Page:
A few brushes perfectly paint the picture of this enclosed life we’re about to witness, as Alexander walks through a hidden passage to reach a small hallway where he hangs his blue backpack in the only empty spot, in the midst of numerous identical bags hanging from the wall. It’s the first hint at the homogenising nature of the environment this boy’s been raised in. The rest easily unfolds before our eyes as Alexander finds his way home through the premises.
It’s a decadent facility that almost feels like a tiny, old-fashioned countryside town with a small piazza equipped with a fountain. In reality, it’s more like a worn-down apartment building up a mountain (or a hill), furnished and decorated with scraps collected here and there, just like a post-apocalyptic shelter of sorts. And that’s also the feeling we get from the little we’re shown of the outside world, where buildings look scorched and nature looks bleak. But the filmmakers purposely avoid any clear reference to where we are, and what’s the context, as the story’s merely focused on the isolation of the commune.
One could easily make assumptions based on the film’s title, the name of Cassel’s character, or the fact that all exteriors were shot in the former Soviet republic of Georgia (as opposed to the interiors filmed in the director’s native Australia). However, whether the setting is some poor, war-torn country in present day, or a post-apocalyptic scenario in an unspecified future, it doesn’t really matter much as Partisan uses its dystopian vibe to reflect on what makes us who we are in relation to our upbringing and the society we live in.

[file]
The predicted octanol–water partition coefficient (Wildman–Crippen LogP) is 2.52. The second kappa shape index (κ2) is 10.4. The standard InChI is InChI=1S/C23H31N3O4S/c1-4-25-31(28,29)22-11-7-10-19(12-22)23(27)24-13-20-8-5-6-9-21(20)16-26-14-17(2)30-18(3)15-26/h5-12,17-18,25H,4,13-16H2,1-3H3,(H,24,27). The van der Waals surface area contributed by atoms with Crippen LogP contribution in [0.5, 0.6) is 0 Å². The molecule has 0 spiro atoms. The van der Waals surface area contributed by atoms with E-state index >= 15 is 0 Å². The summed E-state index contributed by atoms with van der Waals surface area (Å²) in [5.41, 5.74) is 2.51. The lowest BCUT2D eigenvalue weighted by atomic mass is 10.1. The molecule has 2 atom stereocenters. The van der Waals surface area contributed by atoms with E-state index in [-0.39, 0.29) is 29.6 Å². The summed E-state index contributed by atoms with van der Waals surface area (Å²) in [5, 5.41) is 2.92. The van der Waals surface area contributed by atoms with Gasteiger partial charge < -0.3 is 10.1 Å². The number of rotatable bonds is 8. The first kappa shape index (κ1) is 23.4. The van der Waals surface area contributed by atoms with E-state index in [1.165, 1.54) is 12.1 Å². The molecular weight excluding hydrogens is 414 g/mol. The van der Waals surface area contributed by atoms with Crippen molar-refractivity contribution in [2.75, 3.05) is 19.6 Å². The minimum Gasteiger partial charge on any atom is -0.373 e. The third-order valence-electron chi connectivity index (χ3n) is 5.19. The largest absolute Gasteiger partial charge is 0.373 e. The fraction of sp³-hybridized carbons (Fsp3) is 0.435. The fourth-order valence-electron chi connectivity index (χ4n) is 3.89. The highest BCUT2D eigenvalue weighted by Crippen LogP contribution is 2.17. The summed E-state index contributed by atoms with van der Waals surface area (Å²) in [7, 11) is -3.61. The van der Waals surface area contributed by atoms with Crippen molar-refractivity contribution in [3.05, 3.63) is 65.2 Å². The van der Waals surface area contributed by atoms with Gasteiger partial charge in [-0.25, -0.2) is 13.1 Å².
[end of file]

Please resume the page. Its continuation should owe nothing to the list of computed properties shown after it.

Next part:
Gregori claims to have created a peaceful oasis, estranged from the violence and brutality of the world and yet, what he does with these kids (whether he’s actually their father or raised them as his own) is to train them into becoming cold-blooded assassins that carry out killings in the outside world on his behalf. The nature of these murders on commission, or the reasons behind them, remain shrouded in mystery, but it’s obvious they’re key to some shady business he conducts in order to keep his supposed safe heaven afloat.